In My Opinion
Electronic medical records were bad enough when they slowed you down.
Now they might also be facilitating billing fraud.
In talking with physicians from all over the country, I have found that most say that charting via an electronic medical record system is the invention of the devil. Only rarely will an emergency physician say that they go faster with an EMR than with what they were charting with previously. And whenever I hear a physician assert this, I generally wonder how efficient they were in the first place. Some (many) EDs have embarrassingly slow turnaround times – discharged patients may average four or more hours in the ED. In such dysfunctional EDs perhaps an EMR can be shown to improve turn-around times from miserable to just plain bad.
But in the EDs that are moving (2-3 patients per hour per provider with an average admit rate (about 20%), EMRs have dramatically slowed the process in most cases. The only exceptions I hear about are those that allow free text dictation in addition to checking the boxes – but I really don’t count these as true EMRs.
Although charting of histories, physicals, interval progress notes and medical decision making via an EMR can be miserably tedious and slow, I’ve found that many physicians like computerized provider order entry (CPOE). But I think they like it for the wrong reasons – order sets. CPOE gives the doc the ability to push one order and blow out about $2,000 worth of tests for chest pain or belly pain. Oh sure, the creators of the order sets (often the physicians at the particular ED) say that providers can remove orders from the sets that they don’t want. But realistically, what is the likelihood that providers will do so? Nil.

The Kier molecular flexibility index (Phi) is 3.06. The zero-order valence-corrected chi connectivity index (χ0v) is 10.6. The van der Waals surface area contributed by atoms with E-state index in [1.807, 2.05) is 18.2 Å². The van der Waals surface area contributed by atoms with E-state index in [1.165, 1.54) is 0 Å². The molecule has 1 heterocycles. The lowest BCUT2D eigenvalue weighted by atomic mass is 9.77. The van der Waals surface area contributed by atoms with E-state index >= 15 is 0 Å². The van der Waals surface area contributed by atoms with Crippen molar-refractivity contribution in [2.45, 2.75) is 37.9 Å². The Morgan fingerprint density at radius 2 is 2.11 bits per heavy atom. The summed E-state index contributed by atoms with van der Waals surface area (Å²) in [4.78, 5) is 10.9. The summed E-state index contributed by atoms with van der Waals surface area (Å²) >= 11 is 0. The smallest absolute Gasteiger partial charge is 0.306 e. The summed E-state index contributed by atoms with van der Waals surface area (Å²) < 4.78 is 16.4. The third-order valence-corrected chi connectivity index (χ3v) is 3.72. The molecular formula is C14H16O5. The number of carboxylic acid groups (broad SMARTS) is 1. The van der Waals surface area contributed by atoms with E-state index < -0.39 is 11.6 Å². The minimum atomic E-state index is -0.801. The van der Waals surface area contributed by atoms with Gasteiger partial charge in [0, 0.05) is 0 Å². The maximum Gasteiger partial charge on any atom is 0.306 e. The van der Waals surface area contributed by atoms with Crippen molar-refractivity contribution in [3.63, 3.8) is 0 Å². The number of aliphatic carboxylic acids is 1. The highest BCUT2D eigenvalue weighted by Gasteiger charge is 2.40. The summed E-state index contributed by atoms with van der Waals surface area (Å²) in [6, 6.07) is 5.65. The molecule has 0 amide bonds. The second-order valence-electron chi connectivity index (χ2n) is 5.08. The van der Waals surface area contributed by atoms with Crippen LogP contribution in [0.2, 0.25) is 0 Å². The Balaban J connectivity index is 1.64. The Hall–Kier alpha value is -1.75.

And by the way, I know that physicians resent being called “providers,” but give me a different word when there are also PAs and NPs seeing patients in the ED. My belief is that in “good” EDs (where physicians take seriously their responsibility to order appropriately) a “before” and “after” study will demonstrate that after the introduction of CPOE the average patient gets more tests and higher bills than previously. I would love to see this study – shouldn’t be hard to do at all. But it can’t be done at a “teaching hospital” where the emphasis is teaching residents how to order every test in the book (a practice that I believe is rampant).
I think charting is largely a huge waste of time and is extraordinarily costly. The author of a story in the “WhiteCoat’s Call Room” blog chronicled how much time was spent on various tasks in a 12 hour shift. It was a single covered ED in which the author said they saw 1.9-2.5 patients per hour when all the rooms were full (pretty modest). In any case, here are the woeful details.
Out of a total of 720 minutes in the shift:
- Time spent being with patients=247 minutes
- Time on the computer:
- Charting and CPOE=219 minutes
- Looking up medical records=42 minutes
- Entering discharge instruction/prescriptions = 41 minutes